The vast majority of home brewers bottle their fermented product for simplicity’s sake, for aging or for other artisanal considerations. While bottle conditioning beer is effective and doesn’t require much infrastructure, most home brewers eventually aspire to kegging their beer too. Once the set-up is in place, kegging offers numerous advantages over bottle-conditioning: it allows the brewer to control and modulate carbonation much more accurately and deliberately; it mitigates oxidation and eliminates light exposure; it saves time and is more sustainable than buying bottles; and of course, there are few presentations more attractive than a home draught system. An expert brewer can even use a keg with a counter pressure filling system to bottle beer which offers a host of benefits, though this is beyond the scope of this article.
A complete set-up consists of a keg, a CO2 regulator, a CO2 tank, keg tubing and various connectors (pin style or Ball lock connectors, we carry both types) and clamps, all of which is available in the Kegging Equipment section on our website and at all Fifth Season Gardening Co. locations. By far the most popular size kegs are the 5 gallon Cornelius kegs which are still readily available as the restaurant industry continues to phase them out in favor of more efficient soda carbonation systems.
Kegging is performed following the completion of at least primary, and likely secondary fermentation. When connecting Ball or pin lock attachments it is advisable to administer keg lube ensuring easy disassembly when your friends have finished the last of your beer. As in all brewing procedures, cleaning and sterilization is paramount! Running Beer Line Cleaner (BLC) through all the liquid lines is recommended. BLC can be forced through the lines from the keg with pressure from the CO2 tank and then flushed with clean water. This is a good time to check for any leaks between the CO2 tank and the Keg giving each connection point special attention. This is easily accomplished by coating all valves, hose fittings, and the lid with soapy water- bubbles will form at the site of any leaks. Once this step is complete, its time to prepare the keg for its not-so-sudsy contents!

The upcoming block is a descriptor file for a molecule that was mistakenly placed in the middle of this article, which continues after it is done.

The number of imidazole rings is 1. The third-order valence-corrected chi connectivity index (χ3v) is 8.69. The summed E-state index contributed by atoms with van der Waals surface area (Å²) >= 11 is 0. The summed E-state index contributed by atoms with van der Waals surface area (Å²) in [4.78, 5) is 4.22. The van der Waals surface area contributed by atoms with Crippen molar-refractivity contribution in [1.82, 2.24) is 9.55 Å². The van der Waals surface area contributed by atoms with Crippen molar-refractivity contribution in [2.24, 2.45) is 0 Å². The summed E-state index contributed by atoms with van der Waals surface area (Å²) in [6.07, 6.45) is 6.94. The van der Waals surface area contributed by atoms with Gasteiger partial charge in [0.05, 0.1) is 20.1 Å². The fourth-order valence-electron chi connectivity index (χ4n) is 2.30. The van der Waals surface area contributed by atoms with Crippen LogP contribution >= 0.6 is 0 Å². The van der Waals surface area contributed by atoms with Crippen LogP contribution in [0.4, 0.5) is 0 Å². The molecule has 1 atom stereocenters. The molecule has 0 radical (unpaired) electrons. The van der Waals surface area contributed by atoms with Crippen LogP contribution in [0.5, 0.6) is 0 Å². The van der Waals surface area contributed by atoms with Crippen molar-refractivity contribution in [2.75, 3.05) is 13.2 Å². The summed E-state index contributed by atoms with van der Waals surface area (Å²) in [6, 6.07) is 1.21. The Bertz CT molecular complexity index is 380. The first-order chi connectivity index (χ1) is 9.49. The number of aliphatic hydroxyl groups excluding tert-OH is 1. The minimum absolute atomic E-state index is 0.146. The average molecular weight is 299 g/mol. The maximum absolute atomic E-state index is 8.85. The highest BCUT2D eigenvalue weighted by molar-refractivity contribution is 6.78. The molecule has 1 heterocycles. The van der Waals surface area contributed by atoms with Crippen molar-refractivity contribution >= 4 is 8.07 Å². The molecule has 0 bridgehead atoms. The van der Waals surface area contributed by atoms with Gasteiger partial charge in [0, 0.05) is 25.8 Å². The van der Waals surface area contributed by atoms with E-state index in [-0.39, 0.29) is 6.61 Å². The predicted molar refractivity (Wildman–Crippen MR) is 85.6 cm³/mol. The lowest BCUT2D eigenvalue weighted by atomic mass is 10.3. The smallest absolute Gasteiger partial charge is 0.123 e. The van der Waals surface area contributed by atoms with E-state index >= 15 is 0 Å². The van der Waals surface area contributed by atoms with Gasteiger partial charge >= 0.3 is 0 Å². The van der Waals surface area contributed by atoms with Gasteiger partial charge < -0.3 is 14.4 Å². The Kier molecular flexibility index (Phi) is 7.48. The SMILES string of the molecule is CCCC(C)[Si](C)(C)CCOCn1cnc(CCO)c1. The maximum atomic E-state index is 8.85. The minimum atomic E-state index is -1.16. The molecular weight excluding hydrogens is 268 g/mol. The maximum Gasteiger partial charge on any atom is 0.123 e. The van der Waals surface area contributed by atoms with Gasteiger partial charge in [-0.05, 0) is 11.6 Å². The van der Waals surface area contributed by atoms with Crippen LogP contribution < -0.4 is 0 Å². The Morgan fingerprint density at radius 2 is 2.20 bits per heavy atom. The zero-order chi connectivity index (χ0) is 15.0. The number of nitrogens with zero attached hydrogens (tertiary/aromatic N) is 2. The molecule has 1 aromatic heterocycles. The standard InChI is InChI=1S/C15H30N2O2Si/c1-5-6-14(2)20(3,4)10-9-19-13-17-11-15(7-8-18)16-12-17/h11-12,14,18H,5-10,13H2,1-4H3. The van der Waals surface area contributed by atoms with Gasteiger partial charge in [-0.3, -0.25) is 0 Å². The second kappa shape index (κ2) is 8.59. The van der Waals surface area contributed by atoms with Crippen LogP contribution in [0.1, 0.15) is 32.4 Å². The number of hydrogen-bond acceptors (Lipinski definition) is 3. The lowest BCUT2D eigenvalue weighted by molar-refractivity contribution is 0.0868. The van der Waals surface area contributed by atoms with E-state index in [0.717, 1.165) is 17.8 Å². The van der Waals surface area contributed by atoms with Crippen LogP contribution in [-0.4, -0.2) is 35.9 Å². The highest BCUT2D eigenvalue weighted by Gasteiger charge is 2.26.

One of the aforementioned benefits of kegging is the reduction of oxidation. You can guarantee an O2 free environment by filling the keg with water, then pushing it out with CO2. The cold CO2 gas will sit in even an opened keg, so quickly and carefully siphon your beer into the CO2 gas-filled keg bottom and snap on the lid when the transfer is complete. The next step is to pressurize the keg using your CO2 tank. Push all remaining air out and replace it with CO2. Once this step is complete, you can technically store your brew for several months assuming that your keg holds the pressure.
The next step involves calculating the pressure needed to force carbonate the beer to the desired level. CO2 binds with cold liquid more easily than with warm liquid so start by allowing the keg ample time to equilibrate with the refrigerator temperature. You will then need to use a Carbonation Chart to determine the pressure required to carbonate your beer. The chart is an excellent carbonation resource, though desired carbonation will vary by beer style. The average psi for this stage for most beers is 12 psi. This would be a good time to re-check for leaks, just to be on the safe side. The waiting game follows until your keg reaches full carbonation, typically in a week or so. When desired carbonation is achieved, dial back the regulator to about 10 psi to maintain the co2 charger without over carbonating the beverage.
If you’ve ever been to a keg party or watched your bartender pour a beer, you know to tilt the glass and open the tap fully in a clean motion. Kegging is certainly more technical than bottle conditioning, but a beer protected from oxygen and sunlight, perfectly carbonated straight out of the tap is well worth the effort.
By Mike Weeks